Dawson, the WBC No. 7/WBA No. 15 contender, said, “I am looking forward to this. It is a great fight for ‘ShoBox.’ I am a still an improving, young fighter who is stepping up in competition. Harding is a great fighter. He has a good resume, but I definitely think I am the stronger fighter. I am in great shape. The world will know my name when I walk out of the ring with a victory.”

Dawson knows how to deal with awkward fighters. I was at Dawson’s bout against Ian Gardner in New Haven, Conn. with TN promoter Jake Donovan, who commented about the fight:

“The first few rounds were typical of a Gardner fight, even if the southpaw wasn’t in complete control. Dawson carried the action, but Gardner’s awkward style caused him to miss nearly everything. Action was so dismal, that many in press row were more interested in the war of words between the two camps at ringside.By round five, Dawson took over for good. Gardner offered an occasional straight left, but seemed more concerned with a shot that caught him above the bridge of his nose. By round’s end, Gardner was slow to walk back to his corner, grabbing his head, as if something was amiss.”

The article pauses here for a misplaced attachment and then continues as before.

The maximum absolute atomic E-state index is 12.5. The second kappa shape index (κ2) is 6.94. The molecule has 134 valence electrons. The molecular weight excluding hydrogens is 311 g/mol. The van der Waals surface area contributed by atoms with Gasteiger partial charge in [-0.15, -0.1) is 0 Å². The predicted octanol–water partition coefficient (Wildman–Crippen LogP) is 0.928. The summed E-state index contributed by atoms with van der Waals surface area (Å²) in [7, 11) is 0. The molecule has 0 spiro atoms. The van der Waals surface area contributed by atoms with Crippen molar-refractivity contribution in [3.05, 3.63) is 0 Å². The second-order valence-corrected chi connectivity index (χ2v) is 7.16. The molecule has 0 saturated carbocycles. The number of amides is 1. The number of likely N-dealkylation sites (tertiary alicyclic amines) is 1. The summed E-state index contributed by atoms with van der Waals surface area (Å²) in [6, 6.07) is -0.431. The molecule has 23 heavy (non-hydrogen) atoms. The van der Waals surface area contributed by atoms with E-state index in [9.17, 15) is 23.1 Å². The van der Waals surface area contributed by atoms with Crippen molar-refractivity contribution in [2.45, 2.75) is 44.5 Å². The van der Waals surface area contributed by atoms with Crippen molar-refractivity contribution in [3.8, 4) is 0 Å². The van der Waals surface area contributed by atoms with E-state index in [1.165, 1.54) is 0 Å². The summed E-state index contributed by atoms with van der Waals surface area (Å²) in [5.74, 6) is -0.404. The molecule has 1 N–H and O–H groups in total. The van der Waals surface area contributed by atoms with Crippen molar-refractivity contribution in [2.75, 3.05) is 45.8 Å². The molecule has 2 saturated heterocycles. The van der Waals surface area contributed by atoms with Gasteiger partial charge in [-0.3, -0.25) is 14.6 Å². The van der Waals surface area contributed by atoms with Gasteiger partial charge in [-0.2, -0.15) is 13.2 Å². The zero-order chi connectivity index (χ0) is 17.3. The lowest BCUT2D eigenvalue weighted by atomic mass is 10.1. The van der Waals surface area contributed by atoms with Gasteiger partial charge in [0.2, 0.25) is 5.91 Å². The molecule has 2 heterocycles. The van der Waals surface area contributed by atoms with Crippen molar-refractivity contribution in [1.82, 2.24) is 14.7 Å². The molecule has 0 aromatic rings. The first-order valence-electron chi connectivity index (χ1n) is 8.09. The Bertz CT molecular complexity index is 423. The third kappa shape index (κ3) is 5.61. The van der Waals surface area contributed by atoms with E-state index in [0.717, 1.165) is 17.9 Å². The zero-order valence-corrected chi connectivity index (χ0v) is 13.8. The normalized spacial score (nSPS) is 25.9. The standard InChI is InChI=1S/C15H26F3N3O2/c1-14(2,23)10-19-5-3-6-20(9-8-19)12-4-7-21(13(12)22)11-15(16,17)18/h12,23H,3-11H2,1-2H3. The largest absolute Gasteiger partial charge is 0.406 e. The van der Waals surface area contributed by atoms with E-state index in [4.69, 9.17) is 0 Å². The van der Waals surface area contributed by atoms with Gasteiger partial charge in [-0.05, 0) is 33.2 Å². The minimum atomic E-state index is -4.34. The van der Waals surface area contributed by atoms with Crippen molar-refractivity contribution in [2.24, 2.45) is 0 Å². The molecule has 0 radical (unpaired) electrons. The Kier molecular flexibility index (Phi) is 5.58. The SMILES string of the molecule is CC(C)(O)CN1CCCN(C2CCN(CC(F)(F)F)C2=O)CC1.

Chad Dawson was “amiss.” The guy’s the goods.

You can read the full story here:

10 seconds
WBA welterweight champion Ricky Hatton will sit ringside in Las Vegas on Saturday for Castillo-Corrales III, intending to challenge the victor of this epic trilogy, says his dad, manager Ray Hatton.

“He’d like to fight the winner, although we have heard rumors that Castillo will jump right up to welter afterwards and possibly fight Miguel Cotto.”

I’m skeptical of a Cotto-Castillo bout coming off. On June 10, Paul Malignaggi has his own plans.